The Underground Railroad by Colson Whitehead

Author: Colson Whitehead
Publisher: Random House
Publication Year: 2016
Pages: 417
Genre: Fiction/Historical Fiction
My Ratiing: 5/5
Goodreads challenge book #1 

Synopsis (from back cover)

 Cora is a slave on a cotton plantation in Georgia. Life is hell for all the slaves, but especially bad for Cora; an outcast even among her fellow Africans, she is coming into womanhood—where even greater pain awaits. When Caesar, a recent arrival from Virginia, tells her about the Underground Railroad, they decide to take a terrifying risk and escape. Matters do not go as planned—Cora kills a young white boy who tries to capture her. Though they manage to find a station and head north, they are being hunted.
     In Whitehead’s ingenious conception, the Underground Railroad is no mere metaphor—engineers and conductors operate a secret network of tracks and tunnels beneath the Southern soil. Cora and Caesar’s first stop is South Carolina, in a city that initially seems like a haven. But the city’s placid surface masks an insidious scheme designed for its black denizens. And even worse: Ridgeway, the relentless slave catcher, is close on their heels. Forced to flee again, Cora embarks on a harrowing flight, state by state, seeking true freedom.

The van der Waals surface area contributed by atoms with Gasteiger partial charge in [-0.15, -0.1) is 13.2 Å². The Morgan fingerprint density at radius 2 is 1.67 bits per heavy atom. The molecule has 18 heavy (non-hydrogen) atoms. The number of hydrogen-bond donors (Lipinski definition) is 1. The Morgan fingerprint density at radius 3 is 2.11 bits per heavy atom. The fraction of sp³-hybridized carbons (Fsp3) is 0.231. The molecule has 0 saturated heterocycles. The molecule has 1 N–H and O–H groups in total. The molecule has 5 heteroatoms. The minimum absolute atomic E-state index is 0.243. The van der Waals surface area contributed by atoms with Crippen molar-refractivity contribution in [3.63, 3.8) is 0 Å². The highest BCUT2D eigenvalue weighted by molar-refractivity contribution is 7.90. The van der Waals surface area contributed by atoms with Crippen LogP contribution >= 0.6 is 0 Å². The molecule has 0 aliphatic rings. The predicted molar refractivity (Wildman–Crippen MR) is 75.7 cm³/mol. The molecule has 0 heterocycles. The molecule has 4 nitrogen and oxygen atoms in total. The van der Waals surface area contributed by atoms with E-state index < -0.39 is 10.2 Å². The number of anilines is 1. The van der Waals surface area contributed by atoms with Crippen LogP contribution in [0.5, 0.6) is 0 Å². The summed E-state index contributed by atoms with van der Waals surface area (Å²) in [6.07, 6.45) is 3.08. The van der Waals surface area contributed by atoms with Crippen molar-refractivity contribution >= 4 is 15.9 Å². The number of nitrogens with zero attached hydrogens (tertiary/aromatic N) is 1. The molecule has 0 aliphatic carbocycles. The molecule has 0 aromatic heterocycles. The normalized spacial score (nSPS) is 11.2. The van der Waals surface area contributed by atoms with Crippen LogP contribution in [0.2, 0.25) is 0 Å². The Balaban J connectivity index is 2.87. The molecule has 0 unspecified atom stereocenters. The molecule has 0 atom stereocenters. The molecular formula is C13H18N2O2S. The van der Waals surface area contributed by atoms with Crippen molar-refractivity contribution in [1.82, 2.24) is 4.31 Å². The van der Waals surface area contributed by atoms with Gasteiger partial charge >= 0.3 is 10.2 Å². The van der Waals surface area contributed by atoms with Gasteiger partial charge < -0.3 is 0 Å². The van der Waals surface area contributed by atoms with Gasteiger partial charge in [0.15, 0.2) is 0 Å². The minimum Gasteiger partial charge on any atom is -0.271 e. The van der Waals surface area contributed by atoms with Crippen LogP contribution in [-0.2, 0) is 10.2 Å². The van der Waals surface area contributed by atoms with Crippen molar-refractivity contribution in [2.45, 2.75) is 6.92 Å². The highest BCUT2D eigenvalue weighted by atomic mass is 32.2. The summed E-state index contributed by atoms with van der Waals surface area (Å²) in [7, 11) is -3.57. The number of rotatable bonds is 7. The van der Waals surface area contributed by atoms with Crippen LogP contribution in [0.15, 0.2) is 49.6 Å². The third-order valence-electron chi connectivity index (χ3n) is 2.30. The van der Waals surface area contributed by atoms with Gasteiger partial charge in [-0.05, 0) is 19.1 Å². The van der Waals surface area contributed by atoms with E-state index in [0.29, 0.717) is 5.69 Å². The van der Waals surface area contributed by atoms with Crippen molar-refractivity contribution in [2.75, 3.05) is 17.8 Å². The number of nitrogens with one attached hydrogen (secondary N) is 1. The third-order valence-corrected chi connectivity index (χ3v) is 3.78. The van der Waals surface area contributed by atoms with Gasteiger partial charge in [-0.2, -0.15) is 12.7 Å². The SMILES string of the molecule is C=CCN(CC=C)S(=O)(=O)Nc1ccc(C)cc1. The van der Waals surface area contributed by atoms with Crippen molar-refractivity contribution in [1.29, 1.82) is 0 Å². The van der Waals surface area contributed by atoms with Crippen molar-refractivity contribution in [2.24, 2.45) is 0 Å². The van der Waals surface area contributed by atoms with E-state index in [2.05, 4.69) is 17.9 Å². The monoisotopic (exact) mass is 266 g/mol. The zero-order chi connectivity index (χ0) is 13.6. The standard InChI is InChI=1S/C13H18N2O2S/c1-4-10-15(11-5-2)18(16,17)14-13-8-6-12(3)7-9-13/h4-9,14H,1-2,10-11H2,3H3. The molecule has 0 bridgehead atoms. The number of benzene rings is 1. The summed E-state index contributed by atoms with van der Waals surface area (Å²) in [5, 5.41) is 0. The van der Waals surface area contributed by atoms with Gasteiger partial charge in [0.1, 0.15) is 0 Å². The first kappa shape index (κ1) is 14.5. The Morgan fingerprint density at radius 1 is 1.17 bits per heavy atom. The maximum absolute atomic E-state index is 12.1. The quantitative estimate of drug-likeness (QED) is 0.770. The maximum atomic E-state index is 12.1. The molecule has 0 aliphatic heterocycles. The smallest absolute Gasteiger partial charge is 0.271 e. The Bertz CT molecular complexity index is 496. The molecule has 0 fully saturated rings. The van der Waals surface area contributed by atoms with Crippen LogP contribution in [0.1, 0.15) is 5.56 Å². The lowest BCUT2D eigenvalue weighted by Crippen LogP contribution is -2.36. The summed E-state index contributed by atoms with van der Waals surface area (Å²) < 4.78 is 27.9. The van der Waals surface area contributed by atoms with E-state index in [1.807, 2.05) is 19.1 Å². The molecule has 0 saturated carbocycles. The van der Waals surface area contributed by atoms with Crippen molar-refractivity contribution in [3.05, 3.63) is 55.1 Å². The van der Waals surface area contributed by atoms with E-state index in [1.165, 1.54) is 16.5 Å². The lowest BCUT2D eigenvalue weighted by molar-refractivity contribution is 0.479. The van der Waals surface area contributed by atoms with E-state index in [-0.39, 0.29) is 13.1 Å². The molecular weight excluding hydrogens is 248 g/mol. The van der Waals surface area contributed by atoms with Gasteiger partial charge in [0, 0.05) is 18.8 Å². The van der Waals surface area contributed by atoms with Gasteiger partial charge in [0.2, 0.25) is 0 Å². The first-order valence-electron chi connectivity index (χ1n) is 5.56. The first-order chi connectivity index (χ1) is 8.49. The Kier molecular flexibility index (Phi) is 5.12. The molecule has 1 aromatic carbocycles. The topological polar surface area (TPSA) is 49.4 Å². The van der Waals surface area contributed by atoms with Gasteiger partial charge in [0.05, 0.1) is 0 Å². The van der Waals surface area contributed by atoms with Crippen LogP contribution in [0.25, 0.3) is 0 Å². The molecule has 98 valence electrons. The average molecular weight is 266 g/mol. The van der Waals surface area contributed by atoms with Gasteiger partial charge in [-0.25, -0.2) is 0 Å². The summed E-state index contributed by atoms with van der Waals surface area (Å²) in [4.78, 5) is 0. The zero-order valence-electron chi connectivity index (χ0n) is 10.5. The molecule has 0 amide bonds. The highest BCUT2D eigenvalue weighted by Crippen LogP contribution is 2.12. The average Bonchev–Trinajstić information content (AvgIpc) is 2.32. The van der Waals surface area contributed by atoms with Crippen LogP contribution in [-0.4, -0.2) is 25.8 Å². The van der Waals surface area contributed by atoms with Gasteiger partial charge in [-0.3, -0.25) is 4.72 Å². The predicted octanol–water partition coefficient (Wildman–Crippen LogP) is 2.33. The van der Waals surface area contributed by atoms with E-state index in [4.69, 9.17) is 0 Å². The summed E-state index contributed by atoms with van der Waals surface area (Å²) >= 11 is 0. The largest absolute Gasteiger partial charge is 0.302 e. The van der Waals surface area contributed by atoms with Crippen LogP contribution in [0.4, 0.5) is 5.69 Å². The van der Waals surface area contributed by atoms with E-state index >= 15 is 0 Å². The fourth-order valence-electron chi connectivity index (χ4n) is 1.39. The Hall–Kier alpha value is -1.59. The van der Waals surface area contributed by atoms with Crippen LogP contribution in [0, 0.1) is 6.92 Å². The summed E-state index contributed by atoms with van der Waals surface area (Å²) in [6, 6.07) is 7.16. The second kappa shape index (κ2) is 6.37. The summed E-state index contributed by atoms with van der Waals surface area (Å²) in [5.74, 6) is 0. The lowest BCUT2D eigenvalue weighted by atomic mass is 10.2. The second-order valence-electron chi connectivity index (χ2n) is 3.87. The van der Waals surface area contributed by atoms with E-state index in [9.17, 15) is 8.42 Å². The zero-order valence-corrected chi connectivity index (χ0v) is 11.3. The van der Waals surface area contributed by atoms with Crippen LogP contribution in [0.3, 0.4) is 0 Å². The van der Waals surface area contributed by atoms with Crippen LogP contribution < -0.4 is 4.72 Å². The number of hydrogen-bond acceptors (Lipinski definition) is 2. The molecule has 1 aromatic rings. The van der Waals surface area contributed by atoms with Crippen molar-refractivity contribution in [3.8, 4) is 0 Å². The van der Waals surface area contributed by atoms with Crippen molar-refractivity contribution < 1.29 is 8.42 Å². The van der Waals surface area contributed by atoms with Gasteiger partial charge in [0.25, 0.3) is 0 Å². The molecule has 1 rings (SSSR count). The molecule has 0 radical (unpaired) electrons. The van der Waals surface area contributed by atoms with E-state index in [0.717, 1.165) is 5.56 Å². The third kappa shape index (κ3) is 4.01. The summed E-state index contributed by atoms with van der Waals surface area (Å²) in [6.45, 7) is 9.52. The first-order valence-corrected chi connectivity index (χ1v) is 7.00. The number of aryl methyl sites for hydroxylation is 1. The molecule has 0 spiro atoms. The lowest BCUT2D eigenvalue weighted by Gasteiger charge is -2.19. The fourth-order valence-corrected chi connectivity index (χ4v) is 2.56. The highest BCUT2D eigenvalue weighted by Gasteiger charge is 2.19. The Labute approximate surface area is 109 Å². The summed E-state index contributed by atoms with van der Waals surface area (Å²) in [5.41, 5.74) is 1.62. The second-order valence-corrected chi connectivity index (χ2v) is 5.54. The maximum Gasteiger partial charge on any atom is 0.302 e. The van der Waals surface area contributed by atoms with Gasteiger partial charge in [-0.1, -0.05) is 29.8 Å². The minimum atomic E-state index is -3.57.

I first heard about this book on the All the Books Book Riot Podcast and then soon everyone was talking about it. It won the National Book Award for Fiction in 2016 and was named as an Oprah Book Club pick, it even come out in advance of it's release date to much buzz and speculation. I kept hearing about how good it was, and how it was going to propel Whitehead into future Nobel Laureate candidacy.

One things kept me from rushing out and buying it right away was that every list proclaimed THE book of 2016 and I have a big fear of over hype. This happens a lot when the novelty and pre-release publicity whip up a storm of attention around a new release title and everyone seams to be talking about the book, reading it and then gushing about it. Personally, I've found that this is a set-up for disappointment. I've found that reading a book in the midst of it's hype period often leads to disappointment. The bar is set so high ('its the BEST book ever!!") that the book inevitably falls short and I end up liking the book less than I would have done so if I hadn't been set up to expect a perfect book. In the case if I really want to read a buzz book, I'll wait for the paperback release when the hype has died down and I don't have to pay $35 for a hard back new release.

Then, the book was gifted to me and I had no excuse. I finished it yesterday and although I feel like it will take me a while to fully digest the book, here are my thoughts: